As children, we were strictly white bread aficionados, and we couldn’t be bothered with that pesky crust. Oh, how far we’ve come. And, no, I’m not talking to the carb counters out there. I’m talking to the bakers who see fresh bread as a blank canvas with which to create doughy delights suitable for snacks, sandwiches—even desserts. These five artisan breads make for some lovable loaves.
1. Great Harvest Bread Company Cheddar Beer Bread.
For this whole wheat specialty, Guinness is substituted for water in a St. Patrick’s Day-appropriate offering that also houses large chunks of sharp cheddar cheese. It goes well with a hearty soup, but it’s even better as a grilled cheese sandwich. 100 Springdale Road, Cherry Hill, (856) 216-0700
2. The Olde World Bakery & Café Black Olive and Rosemary Sourdough.
This bread has all the right ingredients to serve as a nice complement to charcuterie, but it’s also quite addictive on its own. 1000 Smithville Road, Eastampton, (609) 265-1415
3. Polish American Deli Cherry Cheese Babka.
Some reserve this cake-like bread for Easter only. Those in the know nosh on it year round. Here, you can also get cheese or raisin varieties. 125 N. Black Horse Pike, Runnemede, (856) 939-9505
3. Duffield’s Farm Market Cranberry Walnut Bread.
Made fresh daily, this fruity, nutty concoction is a favorite among loyal customers—and for good reason. 280 Chapel Heights Road, Sewell, (856) 589-7090
4. American Harvest Artisan Bread Sun-Dried Tomato Loaf.
The folks behind Classic Cake aren’t just skilled pastry chefs, they can also bake a mean loaf. The sweetness of tomatoes and fresh basil will take any sandwich to the next level. 100 Hurfville-Cross Keys Road, Sewell, (856) 262-7400; 480 Evesham Road, Cherry Hill, (856) 751-5448
Saffron: The king of all spices is highly aromatic—and highly expensive. Fortunately you don't need much to make an Asian, Indian or Mediterranean dish sing. Before trying it at home, get familiar with its intense flavor by sampling the Spanish seafood paella at Ritz Seafood in Voorhees, the mixed seafood with saffron broth and fettuccine at Barcelona Bistro in Pitman, or in the lobster ravioli with saffron cream sauce at Blue2O in Cherry Hill.
Chef Lou Imbesi of Catelli Ristorante
The most exciting current food trend is ... the use of Indian spices. Used properly, they add new depths of flavor to everyday foods.
The most annoying current food trend is ... molecular gastronomy. Many young cooks never learn the basics and foundation of classical cooking. They will often use molecular gastronomy just for the sake of using it, producing less-than-desirable results [compared to what they could do] had they known the basic fundamentals first.
What we’re eating this month:
The sushi combination plate at the newly opened Megu Modern Japanese Cuisine in Moorestown. There may be no such thing as a free lunch, but this is as close as you’ll get in South Jersey. Diners get their choice of two rolls (we like the eel and spicy yellowtail) as well as miso soup and a salad, all for less than $10.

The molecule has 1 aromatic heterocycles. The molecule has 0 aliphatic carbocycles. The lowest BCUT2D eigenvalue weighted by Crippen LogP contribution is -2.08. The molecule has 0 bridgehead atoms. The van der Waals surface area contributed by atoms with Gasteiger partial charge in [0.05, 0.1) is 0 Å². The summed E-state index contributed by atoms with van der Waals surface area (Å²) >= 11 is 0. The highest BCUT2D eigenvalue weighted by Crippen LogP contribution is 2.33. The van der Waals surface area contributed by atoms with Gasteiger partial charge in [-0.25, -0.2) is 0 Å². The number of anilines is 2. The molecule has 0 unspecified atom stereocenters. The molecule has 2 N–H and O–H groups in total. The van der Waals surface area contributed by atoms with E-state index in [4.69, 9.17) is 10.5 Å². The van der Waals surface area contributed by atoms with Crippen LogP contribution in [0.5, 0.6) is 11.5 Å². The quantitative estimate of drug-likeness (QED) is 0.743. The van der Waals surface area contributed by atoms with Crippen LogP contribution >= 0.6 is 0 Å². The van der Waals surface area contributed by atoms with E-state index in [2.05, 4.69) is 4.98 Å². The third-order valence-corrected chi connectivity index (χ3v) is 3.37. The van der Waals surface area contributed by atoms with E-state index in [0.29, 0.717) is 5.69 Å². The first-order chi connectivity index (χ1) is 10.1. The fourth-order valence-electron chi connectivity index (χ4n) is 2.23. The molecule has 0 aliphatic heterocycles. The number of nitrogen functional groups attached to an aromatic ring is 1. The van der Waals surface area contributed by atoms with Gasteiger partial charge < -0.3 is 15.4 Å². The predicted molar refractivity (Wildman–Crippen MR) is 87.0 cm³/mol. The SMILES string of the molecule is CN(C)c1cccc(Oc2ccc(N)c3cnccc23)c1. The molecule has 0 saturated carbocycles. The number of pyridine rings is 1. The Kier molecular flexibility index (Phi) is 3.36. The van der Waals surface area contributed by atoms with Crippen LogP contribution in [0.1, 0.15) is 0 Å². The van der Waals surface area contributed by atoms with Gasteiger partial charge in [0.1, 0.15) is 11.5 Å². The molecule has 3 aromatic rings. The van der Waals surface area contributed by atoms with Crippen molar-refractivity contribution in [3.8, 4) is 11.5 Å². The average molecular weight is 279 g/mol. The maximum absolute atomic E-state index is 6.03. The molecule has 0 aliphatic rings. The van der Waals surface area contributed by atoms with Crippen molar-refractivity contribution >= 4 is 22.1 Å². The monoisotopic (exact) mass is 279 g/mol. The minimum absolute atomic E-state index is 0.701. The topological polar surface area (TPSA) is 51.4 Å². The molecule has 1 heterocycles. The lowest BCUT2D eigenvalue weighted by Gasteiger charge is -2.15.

Fantasy Feast: One day. Three meals. Total satisfaction.
Breakfast: Blueberry stuffed French toast from The Pop Shop in Collingswood. We could choose plenty off this menu, but we're suckers for the thick slices of hand-cut brioche stuffed with cinnamon cream cheese and carmelized pecans.
Lunch: Balsamic hanger steak sandwich from Braddock's in Medford. Served on a toasted baguette, this sandwich is made even tastier with marinated mushrooms and gruyere cheese.
Appetizer: Sausage and figs in balsamic reduction from Tre Famiglia in Haddonfield. The sweet figs combined with the balsamic would be enticing enough, but the homemade sausage and crusty seeded bread make this starter even more attractive.
Entrée: Chicken mumtali from Palace of Asia. This boneless chicken cooked in a coconut cream with cashews and raisins is one of the most popular dishes in Indian cuisine, and Palace of Asia does it perfectly.
Dessert: Banana teardrop from RiverWinds Restaurant. Italian sponge cake. Banana mousse. Shards of feuilletine. We rest our case.
Fast Food: Culinary news to chew on
• As part of a food and wine series, Nunzio Ristorante Rustico in Collingswood is holding a special dinner this month. For $55 on March 15, guests can bring a bottle of Super Tuscan wine and enjoy a specialty paired multi-course meal. The evening will also include a discussion with area sommeliers and winemakers.
• Think you have what it takes to be the next Top Chef? Auditions for Bravo’s wildly popular cooking competition, as well as Top Chef Just Desserts, will take place at the Sofitel in Philadelphia on March 2 from noon to 3 p.m. The local tryout led to success for Willingboro’s Kevin Sbraga, last season’s winner.
• Hearing the cries of supporters citing health benefits and farmers citing financial benefits, a recent bill introduced in the state legislature would allow for the sale of raw milk in New Jersey. If passed, a program to regulate the sale of the milk would be created with the New Jersey Department of Agriculture.
• The Gloucester County Chamber of Commerce’s Eighth Annual Wine and Food Pairing Extravaganza will take place 6 p.m. on March 31 at Auletto’s Caterers. Tickets are $40-$50. For more information, visit GloucesterCountyChamber.com
Published (and copyrighted) in South Jersey Magazine, Volume 7, Issue 12 (March, 2011).
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